Understanding mountain weather
As regular, or even occasional, hill-walkers and mountaineers, it’s vital that we have an understanding of mountain weather. Therefore a number of my previous tips have been related to the weather systems. Why wouldn’t they be? After all, it’s the past weather that has partly made the mountains as we know them and it’s the weather that now partly dictates what we can do in the mountains – including where and when.
One way of getting a quick burst of meteorological training is by enrolling in a free online course. There are plenty out there, but here is one that I did a few years ago called “Come Rain or Shine: Understanding the Weather.” The Met Office website also has a section which provides excellent learning resources for those wanting to improve their understand of mountain weather some more. The Royal Meteorological Society website is another good place to look.
But a general understanding of weather systems is still not enough. We need to understand how the mountains create their own weather. We also need to know how the effects of the weather on people is magnified in the mountains.
What to know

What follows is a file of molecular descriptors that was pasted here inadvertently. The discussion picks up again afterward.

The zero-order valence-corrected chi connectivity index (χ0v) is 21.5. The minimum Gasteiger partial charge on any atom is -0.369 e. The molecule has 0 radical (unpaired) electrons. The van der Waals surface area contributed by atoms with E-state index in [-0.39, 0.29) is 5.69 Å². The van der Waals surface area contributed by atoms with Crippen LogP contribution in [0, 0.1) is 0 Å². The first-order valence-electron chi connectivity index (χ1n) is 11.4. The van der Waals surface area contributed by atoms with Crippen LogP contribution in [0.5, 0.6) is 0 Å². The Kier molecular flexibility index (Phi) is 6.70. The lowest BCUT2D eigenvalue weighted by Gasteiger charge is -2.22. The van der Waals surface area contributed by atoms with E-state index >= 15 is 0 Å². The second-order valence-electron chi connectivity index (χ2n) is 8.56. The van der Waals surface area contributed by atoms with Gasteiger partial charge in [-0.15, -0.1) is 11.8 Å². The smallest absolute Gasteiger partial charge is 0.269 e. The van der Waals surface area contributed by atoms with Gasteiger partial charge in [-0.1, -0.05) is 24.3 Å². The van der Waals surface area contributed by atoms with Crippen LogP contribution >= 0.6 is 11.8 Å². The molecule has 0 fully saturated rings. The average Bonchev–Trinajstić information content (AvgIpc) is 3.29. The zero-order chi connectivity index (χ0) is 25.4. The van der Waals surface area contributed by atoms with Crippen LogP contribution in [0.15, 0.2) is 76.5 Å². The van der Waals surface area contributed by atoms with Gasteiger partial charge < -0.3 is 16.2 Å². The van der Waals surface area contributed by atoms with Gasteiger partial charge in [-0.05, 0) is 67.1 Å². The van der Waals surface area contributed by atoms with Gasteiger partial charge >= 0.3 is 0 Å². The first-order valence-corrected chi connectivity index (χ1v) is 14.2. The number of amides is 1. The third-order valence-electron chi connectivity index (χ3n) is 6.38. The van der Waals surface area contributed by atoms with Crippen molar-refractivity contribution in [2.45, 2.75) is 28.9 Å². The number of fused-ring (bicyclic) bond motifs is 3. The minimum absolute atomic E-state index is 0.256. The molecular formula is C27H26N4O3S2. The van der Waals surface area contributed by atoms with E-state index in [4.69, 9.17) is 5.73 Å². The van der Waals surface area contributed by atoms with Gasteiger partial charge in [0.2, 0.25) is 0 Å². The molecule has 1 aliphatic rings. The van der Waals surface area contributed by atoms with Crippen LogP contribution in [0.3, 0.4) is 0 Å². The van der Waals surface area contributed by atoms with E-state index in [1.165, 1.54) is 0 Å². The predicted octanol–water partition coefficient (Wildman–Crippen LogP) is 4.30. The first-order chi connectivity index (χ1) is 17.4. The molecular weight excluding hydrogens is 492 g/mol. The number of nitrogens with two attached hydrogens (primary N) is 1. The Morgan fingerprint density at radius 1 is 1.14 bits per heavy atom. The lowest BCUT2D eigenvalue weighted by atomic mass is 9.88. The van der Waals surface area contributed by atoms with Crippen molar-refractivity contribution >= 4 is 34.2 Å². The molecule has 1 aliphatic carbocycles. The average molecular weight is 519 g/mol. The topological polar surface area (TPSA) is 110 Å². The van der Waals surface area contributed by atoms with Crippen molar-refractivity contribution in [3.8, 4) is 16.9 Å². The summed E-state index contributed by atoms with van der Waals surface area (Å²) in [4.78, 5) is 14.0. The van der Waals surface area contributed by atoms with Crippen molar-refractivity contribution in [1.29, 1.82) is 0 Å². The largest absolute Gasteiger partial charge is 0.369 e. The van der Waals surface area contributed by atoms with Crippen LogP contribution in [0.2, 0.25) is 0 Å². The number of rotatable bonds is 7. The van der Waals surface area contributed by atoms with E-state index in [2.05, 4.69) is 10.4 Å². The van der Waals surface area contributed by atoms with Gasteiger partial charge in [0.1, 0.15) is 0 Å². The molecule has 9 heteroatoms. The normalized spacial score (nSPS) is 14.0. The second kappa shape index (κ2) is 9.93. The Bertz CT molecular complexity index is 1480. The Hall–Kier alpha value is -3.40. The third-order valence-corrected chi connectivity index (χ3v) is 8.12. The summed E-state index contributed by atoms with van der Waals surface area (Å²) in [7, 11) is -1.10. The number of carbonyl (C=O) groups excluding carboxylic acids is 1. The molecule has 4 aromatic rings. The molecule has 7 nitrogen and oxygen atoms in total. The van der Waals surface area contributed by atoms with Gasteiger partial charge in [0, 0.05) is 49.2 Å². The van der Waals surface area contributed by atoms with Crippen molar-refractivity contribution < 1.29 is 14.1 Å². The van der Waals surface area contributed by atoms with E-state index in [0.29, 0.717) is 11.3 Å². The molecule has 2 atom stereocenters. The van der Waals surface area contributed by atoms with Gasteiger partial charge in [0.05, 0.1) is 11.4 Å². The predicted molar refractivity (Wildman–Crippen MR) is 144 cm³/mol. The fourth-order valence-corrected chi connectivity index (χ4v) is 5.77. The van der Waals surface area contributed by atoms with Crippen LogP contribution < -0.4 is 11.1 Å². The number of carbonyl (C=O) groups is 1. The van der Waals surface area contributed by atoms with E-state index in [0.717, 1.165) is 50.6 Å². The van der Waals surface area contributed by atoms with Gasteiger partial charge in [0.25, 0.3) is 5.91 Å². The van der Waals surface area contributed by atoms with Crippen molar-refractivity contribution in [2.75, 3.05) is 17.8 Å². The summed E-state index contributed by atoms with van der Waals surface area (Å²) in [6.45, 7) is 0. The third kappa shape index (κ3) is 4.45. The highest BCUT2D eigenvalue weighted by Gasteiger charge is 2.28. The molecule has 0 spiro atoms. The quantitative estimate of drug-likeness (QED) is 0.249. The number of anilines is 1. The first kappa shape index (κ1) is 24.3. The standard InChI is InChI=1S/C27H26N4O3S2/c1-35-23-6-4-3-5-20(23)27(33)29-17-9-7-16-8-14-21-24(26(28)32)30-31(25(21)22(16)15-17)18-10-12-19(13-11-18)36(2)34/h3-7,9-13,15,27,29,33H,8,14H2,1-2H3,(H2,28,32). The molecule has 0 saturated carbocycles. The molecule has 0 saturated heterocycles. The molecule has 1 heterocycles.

Here is a short list of some of the most important topics to read up on and gradually gain an understanding of:
- Weather forecast sources and resources – and the pros and cons of different ones.
- What happens in high and low pressure systems.
- What happens when a typical low-pressure weather system (a cyclone, or depression) moves across the UK.
- The lapse rate.
- Wind funnels, such as summits and cols.
- Anabatic and katabatic winds.
- Temperature inversions.
- How to read a synoptic weather chart to deepen your understanding of what the weather forecast ‘tells’ you.
On all our hill and mountain courses and guided walks, summer or winter, we always examine the weather forecast – both to plan our day safely and to improve your understanding in general. If you’d like to start understanding mountain weather then why not get in touch and enquire about our hill and mountain skills courses.
You never know – sometimes you may see something unusual, rare or unique. The photograph below shows Asperitas clouds building over Pen yr Ole Wen in Snowdonia. At the time (2016), Asperitas clouds were just about to be officially recognised as the latest distinct cloud type. These clouds are not all that common, and certainly quite rare in the UK. Although when I took this photograph I didn’t know what the clouds were, I knew enough to spot that this was a very unusual formation.